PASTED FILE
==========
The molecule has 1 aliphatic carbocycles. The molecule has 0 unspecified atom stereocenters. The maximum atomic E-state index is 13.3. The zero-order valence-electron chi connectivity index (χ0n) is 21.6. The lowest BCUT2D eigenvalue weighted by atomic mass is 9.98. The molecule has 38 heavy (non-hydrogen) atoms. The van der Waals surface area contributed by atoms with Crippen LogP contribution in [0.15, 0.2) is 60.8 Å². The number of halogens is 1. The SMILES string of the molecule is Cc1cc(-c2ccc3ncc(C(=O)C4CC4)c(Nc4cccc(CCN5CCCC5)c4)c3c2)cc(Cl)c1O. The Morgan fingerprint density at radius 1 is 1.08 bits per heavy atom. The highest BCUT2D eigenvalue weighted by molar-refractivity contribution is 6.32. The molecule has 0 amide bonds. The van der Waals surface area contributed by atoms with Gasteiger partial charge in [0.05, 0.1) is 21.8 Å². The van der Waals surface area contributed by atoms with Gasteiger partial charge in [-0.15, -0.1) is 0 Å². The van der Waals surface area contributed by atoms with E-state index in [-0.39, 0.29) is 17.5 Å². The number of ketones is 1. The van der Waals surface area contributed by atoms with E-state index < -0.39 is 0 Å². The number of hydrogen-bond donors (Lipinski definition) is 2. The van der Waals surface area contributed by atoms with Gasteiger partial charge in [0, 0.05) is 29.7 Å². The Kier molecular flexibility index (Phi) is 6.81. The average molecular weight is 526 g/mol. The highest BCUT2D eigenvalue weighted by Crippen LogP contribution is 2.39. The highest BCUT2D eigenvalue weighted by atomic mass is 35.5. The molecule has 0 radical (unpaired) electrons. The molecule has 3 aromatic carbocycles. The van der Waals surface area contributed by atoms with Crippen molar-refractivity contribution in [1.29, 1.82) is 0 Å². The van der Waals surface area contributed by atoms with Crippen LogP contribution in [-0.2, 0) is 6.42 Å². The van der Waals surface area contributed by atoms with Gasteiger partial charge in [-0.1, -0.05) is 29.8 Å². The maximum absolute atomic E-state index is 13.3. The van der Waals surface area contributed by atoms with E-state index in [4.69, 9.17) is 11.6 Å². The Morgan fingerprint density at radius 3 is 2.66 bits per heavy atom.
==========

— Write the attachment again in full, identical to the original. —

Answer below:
The molecule has 1 aliphatic carbocycles. The molecule has 0 unspecified atom stereocenters. The maximum atomic E-state index is 13.3. The zero-order valence-electron chi connectivity index (χ0n) is 21.6. The lowest BCUT2D eigenvalue weighted by atomic mass is 9.98. The molecule has 38 heavy (non-hydrogen) atoms. The van der Waals surface area contributed by atoms with Crippen LogP contribution in [0.15, 0.2) is 60.8 Å². The number of halogens is 1. The SMILES string of the molecule is Cc1cc(-c2ccc3ncc(C(=O)C4CC4)c(Nc4cccc(CCN5CCCC5)c4)c3c2)cc(Cl)c1O. The Morgan fingerprint density at radius 1 is 1.08 bits per heavy atom. The highest BCUT2D eigenvalue weighted by molar-refractivity contribution is 6.32. The molecule has 0 amide bonds. The van der Waals surface area contributed by atoms with Gasteiger partial charge in [0.05, 0.1) is 21.8 Å². The van der Waals surface area contributed by atoms with Gasteiger partial charge in [-0.15, -0.1) is 0 Å². The van der Waals surface area contributed by atoms with E-state index in [-0.39, 0.29) is 17.5 Å². The number of ketones is 1. The van der Waals surface area contributed by atoms with E-state index < -0.39 is 0 Å². The number of hydrogen-bond donors (Lipinski definition) is 2. The van der Waals surface area contributed by atoms with Gasteiger partial charge in [0, 0.05) is 29.7 Å². The Kier molecular flexibility index (Phi) is 6.81. The average molecular weight is 526 g/mol. The highest BCUT2D eigenvalue weighted by Crippen LogP contribution is 2.39. The highest BCUT2D eigenvalue weighted by atomic mass is 35.5. The molecule has 0 radical (unpaired) electrons. The molecule has 3 aromatic carbocycles. The van der Waals surface area contributed by atoms with Crippen molar-refractivity contribution in [1.29, 1.82) is 0 Å². The van der Waals surface area contributed by atoms with Crippen LogP contribution in [-0.2, 0) is 6.42 Å². The van der Waals surface area contributed by atoms with Gasteiger partial charge in [-0.1, -0.05) is 29.8 Å². The maximum absolute atomic E-state index is 13.3. The van der Waals surface area contributed by atoms with E-state index in [4.69, 9.17) is 11.6 Å². The Morgan fingerprint density at radius 3 is 2.66 bits per heavy atom.